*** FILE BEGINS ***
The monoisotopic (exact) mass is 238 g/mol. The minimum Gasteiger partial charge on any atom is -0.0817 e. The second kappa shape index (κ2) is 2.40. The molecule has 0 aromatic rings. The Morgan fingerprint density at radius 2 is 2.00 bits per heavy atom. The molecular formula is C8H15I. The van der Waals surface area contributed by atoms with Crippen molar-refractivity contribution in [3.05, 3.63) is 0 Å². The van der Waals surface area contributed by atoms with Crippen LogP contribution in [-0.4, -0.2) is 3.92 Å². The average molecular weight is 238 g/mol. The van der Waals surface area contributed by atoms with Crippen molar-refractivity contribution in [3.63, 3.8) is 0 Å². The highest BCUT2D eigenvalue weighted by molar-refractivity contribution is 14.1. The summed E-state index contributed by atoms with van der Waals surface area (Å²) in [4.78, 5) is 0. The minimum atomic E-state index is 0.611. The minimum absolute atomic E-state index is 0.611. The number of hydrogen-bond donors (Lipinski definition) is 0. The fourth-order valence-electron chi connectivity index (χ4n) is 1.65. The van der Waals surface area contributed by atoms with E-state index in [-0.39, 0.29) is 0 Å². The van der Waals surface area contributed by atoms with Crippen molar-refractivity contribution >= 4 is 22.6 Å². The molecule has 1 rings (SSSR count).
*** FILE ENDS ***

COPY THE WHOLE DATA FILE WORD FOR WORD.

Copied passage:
The monoisotopic (exact) mass is 238 g/mol. The minimum Gasteiger partial charge on any atom is -0.0817 e. The second kappa shape index (κ2) is 2.40. The molecule has 0 aromatic rings. The Morgan fingerprint density at radius 2 is 2.00 bits per heavy atom. The molecular formula is C8H15I. The van der Waals surface area contributed by atoms with Crippen molar-refractivity contribution in [3.05, 3.63) is 0 Å². The van der Waals surface area contributed by atoms with Crippen LogP contribution in [-0.4, -0.2) is 3.92 Å². The average molecular weight is 238 g/mol. The van der Waals surface area contributed by atoms with Crippen molar-refractivity contribution in [3.63, 3.8) is 0 Å². The highest BCUT2D eigenvalue weighted by molar-refractivity contribution is 14.1. The summed E-state index contributed by atoms with van der Waals surface area (Å²) in [4.78, 5) is 0. The minimum atomic E-state index is 0.611. The minimum absolute atomic E-state index is 0.611. The number of hydrogen-bond donors (Lipinski definition) is 0. The fourth-order valence-electron chi connectivity index (χ4n) is 1.65. The van der Waals surface area contributed by atoms with E-state index in [-0.39, 0.29) is 0 Å². The van der Waals surface area contributed by atoms with Crippen molar-refractivity contribution >= 4 is 22.6 Å². The molecule has 1 rings (SSSR count).